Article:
I know I am going way off the grid here but stay with me. By using your own blood to fertilize your plants you are winning in two ways:  

Sustainability - According to Dr. Joseph Mercola, a woman will use (and waste) 16,800 tampons in her lifetime - or as many as 24,360 if she’s on estrogen replacement therapy. Tampons and pads are made with toxic materials that are cancer causing and prevent appropriate air flow to your most precious organ. 

Superfood Health - Your blood communicates with soil and infuses plants with the nutrients that your body is missing and needs to thrive. By diluting blood with water and using as a fertilizer, you are turning your veggies and fruits into superfoods specifically designed for you. If you experiment with this concept be sure to dilute with water in a 10:1 ratio.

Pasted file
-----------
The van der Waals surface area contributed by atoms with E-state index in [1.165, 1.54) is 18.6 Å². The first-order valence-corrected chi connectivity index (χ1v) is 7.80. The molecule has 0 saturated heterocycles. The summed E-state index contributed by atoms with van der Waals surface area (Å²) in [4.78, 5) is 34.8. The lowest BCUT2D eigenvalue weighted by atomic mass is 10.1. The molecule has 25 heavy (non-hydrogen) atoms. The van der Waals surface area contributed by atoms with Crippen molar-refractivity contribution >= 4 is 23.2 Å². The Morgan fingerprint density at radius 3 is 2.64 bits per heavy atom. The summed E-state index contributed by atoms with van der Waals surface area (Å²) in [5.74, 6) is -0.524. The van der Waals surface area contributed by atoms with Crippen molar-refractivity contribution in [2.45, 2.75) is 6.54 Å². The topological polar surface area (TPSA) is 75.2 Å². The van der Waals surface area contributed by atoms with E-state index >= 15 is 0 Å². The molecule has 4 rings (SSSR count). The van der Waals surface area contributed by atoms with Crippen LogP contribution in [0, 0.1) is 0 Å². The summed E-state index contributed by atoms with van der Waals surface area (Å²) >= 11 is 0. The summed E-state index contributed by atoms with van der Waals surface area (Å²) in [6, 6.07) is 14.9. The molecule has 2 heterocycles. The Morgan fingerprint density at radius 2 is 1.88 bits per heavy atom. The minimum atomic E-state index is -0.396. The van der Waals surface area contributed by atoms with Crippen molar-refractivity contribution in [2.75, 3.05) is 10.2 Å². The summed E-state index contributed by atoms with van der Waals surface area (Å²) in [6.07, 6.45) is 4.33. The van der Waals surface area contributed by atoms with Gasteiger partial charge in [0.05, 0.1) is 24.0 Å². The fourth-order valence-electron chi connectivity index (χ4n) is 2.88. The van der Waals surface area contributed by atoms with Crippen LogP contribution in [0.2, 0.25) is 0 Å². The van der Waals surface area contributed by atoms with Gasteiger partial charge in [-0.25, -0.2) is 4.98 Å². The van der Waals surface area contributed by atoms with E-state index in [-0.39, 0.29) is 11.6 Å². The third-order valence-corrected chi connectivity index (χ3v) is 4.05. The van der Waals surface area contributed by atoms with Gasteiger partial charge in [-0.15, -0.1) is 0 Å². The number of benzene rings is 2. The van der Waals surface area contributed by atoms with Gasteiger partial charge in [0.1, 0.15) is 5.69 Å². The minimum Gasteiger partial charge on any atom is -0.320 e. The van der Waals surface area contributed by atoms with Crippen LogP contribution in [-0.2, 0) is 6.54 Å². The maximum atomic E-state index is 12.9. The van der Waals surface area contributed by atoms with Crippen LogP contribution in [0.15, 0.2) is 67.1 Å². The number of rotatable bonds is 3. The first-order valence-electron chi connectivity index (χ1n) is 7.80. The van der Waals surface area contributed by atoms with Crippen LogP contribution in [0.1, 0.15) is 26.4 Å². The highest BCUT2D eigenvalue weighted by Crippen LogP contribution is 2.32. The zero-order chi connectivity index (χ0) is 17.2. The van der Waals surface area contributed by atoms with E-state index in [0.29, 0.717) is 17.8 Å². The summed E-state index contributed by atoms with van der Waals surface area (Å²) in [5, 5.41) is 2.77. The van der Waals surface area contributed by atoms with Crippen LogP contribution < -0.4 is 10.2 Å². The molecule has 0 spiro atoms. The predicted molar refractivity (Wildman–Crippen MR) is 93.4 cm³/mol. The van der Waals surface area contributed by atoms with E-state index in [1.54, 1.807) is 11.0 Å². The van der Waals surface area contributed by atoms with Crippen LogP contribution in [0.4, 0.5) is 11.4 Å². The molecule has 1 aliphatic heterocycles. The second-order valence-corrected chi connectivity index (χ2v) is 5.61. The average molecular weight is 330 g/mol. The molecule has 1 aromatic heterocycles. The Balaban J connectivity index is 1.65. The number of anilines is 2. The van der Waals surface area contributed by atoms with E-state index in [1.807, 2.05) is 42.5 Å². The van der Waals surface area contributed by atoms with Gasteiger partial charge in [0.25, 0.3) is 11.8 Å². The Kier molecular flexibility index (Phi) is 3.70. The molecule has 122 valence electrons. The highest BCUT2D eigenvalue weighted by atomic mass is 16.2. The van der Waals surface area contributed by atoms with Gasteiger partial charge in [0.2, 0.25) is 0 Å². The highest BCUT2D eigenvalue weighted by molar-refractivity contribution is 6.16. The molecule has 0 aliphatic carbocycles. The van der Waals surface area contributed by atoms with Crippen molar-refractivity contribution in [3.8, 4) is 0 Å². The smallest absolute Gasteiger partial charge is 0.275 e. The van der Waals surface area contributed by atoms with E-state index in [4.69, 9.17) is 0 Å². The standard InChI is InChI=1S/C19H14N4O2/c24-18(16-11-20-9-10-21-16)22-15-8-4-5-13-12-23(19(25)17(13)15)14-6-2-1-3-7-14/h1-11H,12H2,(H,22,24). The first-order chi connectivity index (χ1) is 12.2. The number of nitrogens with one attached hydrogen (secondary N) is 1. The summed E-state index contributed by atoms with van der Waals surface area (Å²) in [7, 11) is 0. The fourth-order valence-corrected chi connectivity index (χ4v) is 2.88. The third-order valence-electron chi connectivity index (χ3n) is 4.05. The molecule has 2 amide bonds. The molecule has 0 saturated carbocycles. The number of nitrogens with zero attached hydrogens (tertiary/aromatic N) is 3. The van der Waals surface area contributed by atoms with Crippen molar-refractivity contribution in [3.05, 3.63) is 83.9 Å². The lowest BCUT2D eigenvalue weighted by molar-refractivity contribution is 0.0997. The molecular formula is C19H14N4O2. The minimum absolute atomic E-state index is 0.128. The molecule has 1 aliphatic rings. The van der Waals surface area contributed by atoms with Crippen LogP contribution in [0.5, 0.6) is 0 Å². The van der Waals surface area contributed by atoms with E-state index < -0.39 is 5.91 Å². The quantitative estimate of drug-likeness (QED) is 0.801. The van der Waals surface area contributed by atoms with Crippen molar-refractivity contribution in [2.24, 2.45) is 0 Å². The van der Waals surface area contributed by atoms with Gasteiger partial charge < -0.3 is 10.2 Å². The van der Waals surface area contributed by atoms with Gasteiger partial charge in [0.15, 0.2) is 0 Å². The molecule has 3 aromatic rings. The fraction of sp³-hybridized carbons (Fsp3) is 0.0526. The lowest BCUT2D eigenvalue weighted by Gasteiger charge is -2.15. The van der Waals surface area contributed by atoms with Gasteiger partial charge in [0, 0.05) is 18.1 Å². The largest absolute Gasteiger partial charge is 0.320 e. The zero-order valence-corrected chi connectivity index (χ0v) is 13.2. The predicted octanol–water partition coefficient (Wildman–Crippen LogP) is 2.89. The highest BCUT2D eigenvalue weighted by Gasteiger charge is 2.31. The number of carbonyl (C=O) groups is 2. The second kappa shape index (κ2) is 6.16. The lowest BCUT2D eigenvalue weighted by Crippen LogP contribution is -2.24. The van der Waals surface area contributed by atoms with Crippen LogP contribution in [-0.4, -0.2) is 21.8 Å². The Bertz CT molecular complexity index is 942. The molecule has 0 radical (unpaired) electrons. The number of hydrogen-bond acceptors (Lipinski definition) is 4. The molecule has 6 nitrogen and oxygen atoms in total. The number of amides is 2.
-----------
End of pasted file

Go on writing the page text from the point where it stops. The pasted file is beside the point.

To learn more about sustainable ways of collecting your blood purchase a DivaCup, MoonCup or Sustainable Moon Pads.


Since I have been exercising, eating, bringing rituals into my daily life, healing trauma related to my body, and instituting radical self-care, my premenstrual symptoms have disappeared and my bleeding has shortened and lightened. I am sure there are many more forms of celebrating your gold so I look forward to hearing your best practices, funniest experiences from applying these tips, as well as your new perspective on being a woman who bleeds.